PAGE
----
I’ve fallen back into hardware mode before making any significant progress recently. I have to say I enjoy it more, and I do have so much hardware to come up with for the Outback Challenge.
The antennas are quite large, weighing about 4.3Kg total and being about 2m long. I’d also like the mount to be stable enough to mount a camera with a suitably large lens. Having something automatically record the aircraft will make documentation much easier.
Not considering the tiny, point-and-shoot camera variety; the affordable end of the scale looks to have two serious options (although if there are any out there I have missed I would love to know about them).
The most popular in the FPV community seems to be this thing, annoyingly unnamed. Made from laser cut wood it is more than capable of swinging a single patch antenna around, but will definitely struggle under my yagis.
It’s nice and cheap at $90 including servos.
The pan/tilt head closest to my specs is the AT Pro-1000. This is made completely of aluminium and when using the supplied HS645MG servo on the tilt axis there is plenty of torque, about 9.5Kg.cm.
The main drawback of this design is that it is definitely aimed at patch antennas, with large, wide structural members. They do provide a bracket for mounting a single, smaller yagi, however getting both of my antennas on there will be awkward.
The AT Pro-1000 weighs about 1Kg and is roughly 30cm wide. It’s price point is almost exactly where I am looking at $220 including servos and yagi bracket.
So it seems easy enough to swing patch antennas around. Unfortunately patch antennas don’t offer the gain or the focus of a large yagi. Outback Joe didn’t exactly get lost in a convenient place and maintaining comms is pretty critical.
The other end of the scale comes with incredible specs and some pretty fantastic features. It also comes with a bunch of request for quote forms…
Something like the D48E or even it’s smaller cousins would easily meet my needs, and then some.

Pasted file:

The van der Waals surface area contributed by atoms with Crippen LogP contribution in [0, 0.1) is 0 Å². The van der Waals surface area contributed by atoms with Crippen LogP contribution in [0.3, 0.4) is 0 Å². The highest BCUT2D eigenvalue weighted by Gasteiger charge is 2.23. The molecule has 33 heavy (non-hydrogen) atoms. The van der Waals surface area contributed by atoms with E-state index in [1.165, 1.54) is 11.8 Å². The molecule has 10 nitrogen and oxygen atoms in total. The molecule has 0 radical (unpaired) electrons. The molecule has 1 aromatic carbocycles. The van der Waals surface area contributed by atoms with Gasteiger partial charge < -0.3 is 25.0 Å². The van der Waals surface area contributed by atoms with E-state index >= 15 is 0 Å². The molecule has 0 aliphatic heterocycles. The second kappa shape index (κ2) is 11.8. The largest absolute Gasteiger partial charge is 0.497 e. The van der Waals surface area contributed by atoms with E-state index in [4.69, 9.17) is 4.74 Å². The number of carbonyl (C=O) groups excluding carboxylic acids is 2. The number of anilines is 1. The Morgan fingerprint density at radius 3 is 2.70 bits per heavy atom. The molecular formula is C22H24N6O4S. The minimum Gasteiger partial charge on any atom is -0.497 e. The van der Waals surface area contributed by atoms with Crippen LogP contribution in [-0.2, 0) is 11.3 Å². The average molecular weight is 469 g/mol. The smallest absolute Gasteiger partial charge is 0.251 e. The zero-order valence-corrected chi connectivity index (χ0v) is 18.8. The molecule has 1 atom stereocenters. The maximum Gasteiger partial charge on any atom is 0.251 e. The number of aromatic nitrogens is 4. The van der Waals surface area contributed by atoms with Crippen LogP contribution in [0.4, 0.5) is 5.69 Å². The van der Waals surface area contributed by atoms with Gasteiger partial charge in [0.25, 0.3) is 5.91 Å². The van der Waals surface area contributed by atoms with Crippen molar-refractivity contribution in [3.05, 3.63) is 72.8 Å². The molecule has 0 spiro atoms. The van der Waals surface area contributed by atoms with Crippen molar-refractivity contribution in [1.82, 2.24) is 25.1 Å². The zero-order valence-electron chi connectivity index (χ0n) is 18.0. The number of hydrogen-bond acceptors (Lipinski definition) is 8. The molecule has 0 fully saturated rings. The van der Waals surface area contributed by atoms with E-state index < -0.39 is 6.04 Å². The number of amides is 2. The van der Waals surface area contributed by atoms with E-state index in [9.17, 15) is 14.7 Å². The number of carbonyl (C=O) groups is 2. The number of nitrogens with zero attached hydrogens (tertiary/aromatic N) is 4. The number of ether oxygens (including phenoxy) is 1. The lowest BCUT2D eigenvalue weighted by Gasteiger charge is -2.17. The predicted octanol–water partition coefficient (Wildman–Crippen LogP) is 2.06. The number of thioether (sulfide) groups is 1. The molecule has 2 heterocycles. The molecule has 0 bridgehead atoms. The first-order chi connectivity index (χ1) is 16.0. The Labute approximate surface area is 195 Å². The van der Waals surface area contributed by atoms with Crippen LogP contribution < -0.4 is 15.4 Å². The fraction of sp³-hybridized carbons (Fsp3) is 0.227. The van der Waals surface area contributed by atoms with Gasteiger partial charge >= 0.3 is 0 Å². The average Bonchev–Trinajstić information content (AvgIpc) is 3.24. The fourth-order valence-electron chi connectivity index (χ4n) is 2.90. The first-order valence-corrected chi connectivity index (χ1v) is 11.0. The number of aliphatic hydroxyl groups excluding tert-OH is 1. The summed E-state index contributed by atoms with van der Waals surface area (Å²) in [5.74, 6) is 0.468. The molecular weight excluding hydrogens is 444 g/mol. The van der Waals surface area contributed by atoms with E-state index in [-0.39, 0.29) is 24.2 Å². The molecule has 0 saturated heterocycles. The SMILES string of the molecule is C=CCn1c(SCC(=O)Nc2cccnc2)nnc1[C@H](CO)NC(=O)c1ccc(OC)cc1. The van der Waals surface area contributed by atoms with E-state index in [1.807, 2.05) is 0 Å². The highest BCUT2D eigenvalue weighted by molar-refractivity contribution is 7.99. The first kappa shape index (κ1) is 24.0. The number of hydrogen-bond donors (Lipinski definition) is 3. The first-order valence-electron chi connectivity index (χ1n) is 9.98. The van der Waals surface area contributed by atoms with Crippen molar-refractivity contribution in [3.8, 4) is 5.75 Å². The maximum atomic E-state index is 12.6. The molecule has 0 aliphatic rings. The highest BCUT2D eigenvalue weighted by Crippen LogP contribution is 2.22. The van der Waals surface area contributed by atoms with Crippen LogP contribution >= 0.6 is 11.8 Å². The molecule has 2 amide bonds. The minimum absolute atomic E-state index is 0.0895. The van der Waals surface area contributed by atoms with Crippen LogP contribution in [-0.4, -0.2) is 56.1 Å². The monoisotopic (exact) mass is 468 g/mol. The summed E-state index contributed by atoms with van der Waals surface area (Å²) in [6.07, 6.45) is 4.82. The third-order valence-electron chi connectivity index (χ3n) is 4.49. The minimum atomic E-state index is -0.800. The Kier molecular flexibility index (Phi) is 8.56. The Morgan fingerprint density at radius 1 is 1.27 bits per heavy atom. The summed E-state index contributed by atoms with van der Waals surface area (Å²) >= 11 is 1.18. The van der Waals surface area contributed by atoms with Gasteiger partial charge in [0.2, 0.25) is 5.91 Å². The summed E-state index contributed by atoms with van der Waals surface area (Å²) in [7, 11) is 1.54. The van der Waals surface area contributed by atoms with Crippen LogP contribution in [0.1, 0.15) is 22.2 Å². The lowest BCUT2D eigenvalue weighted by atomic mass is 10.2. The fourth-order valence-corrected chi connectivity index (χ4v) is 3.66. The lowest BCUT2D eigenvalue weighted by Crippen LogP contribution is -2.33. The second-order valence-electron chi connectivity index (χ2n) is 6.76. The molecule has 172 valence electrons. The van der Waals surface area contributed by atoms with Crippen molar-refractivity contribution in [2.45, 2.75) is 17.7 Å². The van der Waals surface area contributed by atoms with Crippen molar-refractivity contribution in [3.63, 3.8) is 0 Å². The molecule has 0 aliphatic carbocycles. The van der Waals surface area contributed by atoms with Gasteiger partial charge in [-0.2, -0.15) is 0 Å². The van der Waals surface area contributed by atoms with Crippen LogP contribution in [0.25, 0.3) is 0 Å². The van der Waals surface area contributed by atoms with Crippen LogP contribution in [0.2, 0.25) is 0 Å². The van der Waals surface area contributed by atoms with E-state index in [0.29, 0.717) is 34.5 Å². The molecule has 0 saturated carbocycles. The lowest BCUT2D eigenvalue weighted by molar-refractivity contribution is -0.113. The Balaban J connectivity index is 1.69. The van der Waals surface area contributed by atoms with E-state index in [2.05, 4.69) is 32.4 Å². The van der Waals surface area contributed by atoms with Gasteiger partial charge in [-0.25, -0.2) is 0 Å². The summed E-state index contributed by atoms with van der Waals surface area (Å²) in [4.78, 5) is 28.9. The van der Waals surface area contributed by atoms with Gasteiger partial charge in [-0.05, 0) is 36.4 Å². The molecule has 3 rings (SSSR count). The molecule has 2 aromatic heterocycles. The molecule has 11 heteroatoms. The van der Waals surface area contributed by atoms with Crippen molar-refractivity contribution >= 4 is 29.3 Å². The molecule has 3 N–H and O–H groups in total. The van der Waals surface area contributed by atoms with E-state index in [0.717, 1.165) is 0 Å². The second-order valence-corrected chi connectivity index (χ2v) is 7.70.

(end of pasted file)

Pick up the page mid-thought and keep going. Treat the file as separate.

Capable of swinging over 10Kg around at 100 degrees per second (probably not at the same time) and incredible 0.003 degree tilt resolution.
The offerings from FLIR also boast ethernet integrated and all weather operation.
These are actually available from distributers in the US and Canada, but even the smallest was well over $2000. Far beyond my budget, and requirements for that matter.
The one major difference is the design. The D48E has more uses in mind than just patch antennas and so only offers a single mounting bracket for any accessories, making it easier to mount custom hardware.
So like most of my product searches recently, I’ve resolved to design and build one myself. I’d be lying if I said I was disappointed
Over the last week I’ve been madly scheming and searching the interwebs for suppliers and I think I’ve gotten to a draft I can actually build in my garage.
I originally wanted to use 6mm steel plate to ensure it was strong and rigid. I eventually realised that my tools are not up to steel, especially if I were to try hot-forming the bends. I considered having someone machine the steel for me but decided that I didn’t really need steel at all.
To simplify things a few orders of magnitude, I decided on 6060/1 aluminium in stock extruded channel. Aluminium is much easier to work with the in the backyard, and using stock in the right shape meant that my job was already half done.
At the moment I’m trying to decide between servos or stepper motors, and where to find the cheapest parts ($50 for that hub in the middle! seriously!) but the shape is pretty much fixed. The antennas will mount towards the ends of a bar bolted to the top face.
The base diameter is 150mm and sits completely on a custom bearing, so there should be very little wobble. I’m aiming to keep the entire cost below $300.